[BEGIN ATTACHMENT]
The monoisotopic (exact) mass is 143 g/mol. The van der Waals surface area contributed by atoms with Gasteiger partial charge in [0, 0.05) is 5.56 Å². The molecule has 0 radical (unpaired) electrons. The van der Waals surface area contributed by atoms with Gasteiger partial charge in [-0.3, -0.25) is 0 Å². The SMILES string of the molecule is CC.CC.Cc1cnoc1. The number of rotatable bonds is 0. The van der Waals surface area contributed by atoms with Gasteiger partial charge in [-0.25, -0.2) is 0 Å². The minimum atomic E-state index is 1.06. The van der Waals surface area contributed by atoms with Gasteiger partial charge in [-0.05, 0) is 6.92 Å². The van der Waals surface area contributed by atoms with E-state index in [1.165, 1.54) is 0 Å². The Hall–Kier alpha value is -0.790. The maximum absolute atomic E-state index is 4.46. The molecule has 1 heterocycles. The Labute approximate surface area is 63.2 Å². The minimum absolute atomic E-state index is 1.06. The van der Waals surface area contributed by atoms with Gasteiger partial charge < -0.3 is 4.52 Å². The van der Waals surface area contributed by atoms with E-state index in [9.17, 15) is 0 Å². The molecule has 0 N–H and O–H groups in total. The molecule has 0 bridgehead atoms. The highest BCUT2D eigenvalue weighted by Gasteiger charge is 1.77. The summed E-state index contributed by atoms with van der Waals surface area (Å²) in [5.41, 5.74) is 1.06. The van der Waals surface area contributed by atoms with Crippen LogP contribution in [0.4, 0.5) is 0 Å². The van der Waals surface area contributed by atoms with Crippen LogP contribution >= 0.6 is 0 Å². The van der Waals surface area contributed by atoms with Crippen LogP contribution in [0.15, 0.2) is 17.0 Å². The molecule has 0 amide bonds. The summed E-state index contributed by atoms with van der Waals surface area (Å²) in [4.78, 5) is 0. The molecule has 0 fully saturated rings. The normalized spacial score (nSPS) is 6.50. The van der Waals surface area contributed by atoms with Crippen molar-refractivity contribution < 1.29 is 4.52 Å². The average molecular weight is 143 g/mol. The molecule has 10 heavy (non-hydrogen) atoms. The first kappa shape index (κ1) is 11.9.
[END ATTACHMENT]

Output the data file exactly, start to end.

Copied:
The monoisotopic (exact) mass is 143 g/mol. The van der Waals surface area contributed by atoms with Gasteiger partial charge in [0, 0.05) is 5.56 Å². The molecule has 0 radical (unpaired) electrons. The van der Waals surface area contributed by atoms with Gasteiger partial charge in [-0.3, -0.25) is 0 Å². The SMILES string of the molecule is CC.CC.Cc1cnoc1. The number of rotatable bonds is 0. The van der Waals surface area contributed by atoms with Gasteiger partial charge in [-0.25, -0.2) is 0 Å². The minimum atomic E-state index is 1.06. The van der Waals surface area contributed by atoms with Gasteiger partial charge in [-0.05, 0) is 6.92 Å². The van der Waals surface area contributed by atoms with E-state index in [1.165, 1.54) is 0 Å². The Hall–Kier alpha value is -0.790. The maximum absolute atomic E-state index is 4.46. The molecule has 1 heterocycles. The Labute approximate surface area is 63.2 Å². The minimum absolute atomic E-state index is 1.06. The van der Waals surface area contributed by atoms with Gasteiger partial charge < -0.3 is 4.52 Å². The van der Waals surface area contributed by atoms with E-state index in [9.17, 15) is 0 Å². The molecule has 0 N–H and O–H groups in total. The molecule has 0 bridgehead atoms. The highest BCUT2D eigenvalue weighted by Gasteiger charge is 1.77. The summed E-state index contributed by atoms with van der Waals surface area (Å²) in [5.41, 5.74) is 1.06. The van der Waals surface area contributed by atoms with Crippen LogP contribution in [0.4, 0.5) is 0 Å². The van der Waals surface area contributed by atoms with Crippen LogP contribution >= 0.6 is 0 Å². The van der Waals surface area contributed by atoms with Crippen LogP contribution in [0.15, 0.2) is 17.0 Å². The molecule has 0 amide bonds. The summed E-state index contributed by atoms with van der Waals surface area (Å²) in [4.78, 5) is 0. The molecule has 0 fully saturated rings. The normalized spacial score (nSPS) is 6.50. The van der Waals surface area contributed by atoms with Crippen molar-refractivity contribution < 1.29 is 4.52 Å². The average molecular weight is 143 g/mol. The molecule has 10 heavy (non-hydrogen) atoms. The first kappa shape index (κ1) is 11.9.